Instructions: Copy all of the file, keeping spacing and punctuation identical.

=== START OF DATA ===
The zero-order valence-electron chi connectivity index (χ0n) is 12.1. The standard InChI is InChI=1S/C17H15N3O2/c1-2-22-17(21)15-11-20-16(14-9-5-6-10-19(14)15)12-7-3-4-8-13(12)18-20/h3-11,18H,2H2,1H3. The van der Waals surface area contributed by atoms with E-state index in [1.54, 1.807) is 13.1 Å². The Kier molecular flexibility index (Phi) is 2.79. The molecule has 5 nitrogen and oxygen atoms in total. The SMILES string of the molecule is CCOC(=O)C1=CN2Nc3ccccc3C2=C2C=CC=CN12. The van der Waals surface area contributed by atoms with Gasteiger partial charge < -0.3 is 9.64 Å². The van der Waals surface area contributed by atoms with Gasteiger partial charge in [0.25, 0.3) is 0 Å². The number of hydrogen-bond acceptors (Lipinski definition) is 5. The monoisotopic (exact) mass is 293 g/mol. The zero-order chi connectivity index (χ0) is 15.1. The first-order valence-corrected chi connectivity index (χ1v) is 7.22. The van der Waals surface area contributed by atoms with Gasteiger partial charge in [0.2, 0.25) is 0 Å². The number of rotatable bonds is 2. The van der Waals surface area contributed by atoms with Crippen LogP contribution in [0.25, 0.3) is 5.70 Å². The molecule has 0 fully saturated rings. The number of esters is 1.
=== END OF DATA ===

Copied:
The zero-order valence-electron chi connectivity index (χ0n) is 12.1. The standard InChI is InChI=1S/C17H15N3O2/c1-2-22-17(21)15-11-20-16(14-9-5-6-10-19(14)15)12-7-3-4-8-13(12)18-20/h3-11,18H,2H2,1H3. The van der Waals surface area contributed by atoms with E-state index in [1.54, 1.807) is 13.1 Å². The Kier molecular flexibility index (Phi) is 2.79. The molecule has 5 nitrogen and oxygen atoms in total. The SMILES string of the molecule is CCOC(=O)C1=CN2Nc3ccccc3C2=C2C=CC=CN12. The van der Waals surface area contributed by atoms with Gasteiger partial charge < -0.3 is 9.64 Å². The van der Waals surface area contributed by atoms with Gasteiger partial charge in [0.25, 0.3) is 0 Å². The number of hydrogen-bond acceptors (Lipinski definition) is 5. The monoisotopic (exact) mass is 293 g/mol. The zero-order chi connectivity index (χ0) is 15.1. The first-order valence-corrected chi connectivity index (χ1v) is 7.22. The van der Waals surface area contributed by atoms with Gasteiger partial charge in [0.2, 0.25) is 0 Å². The number of rotatable bonds is 2. The van der Waals surface area contributed by atoms with Crippen LogP contribution in [0.25, 0.3) is 5.70 Å². The molecule has 0 fully saturated rings. The number of esters is 1.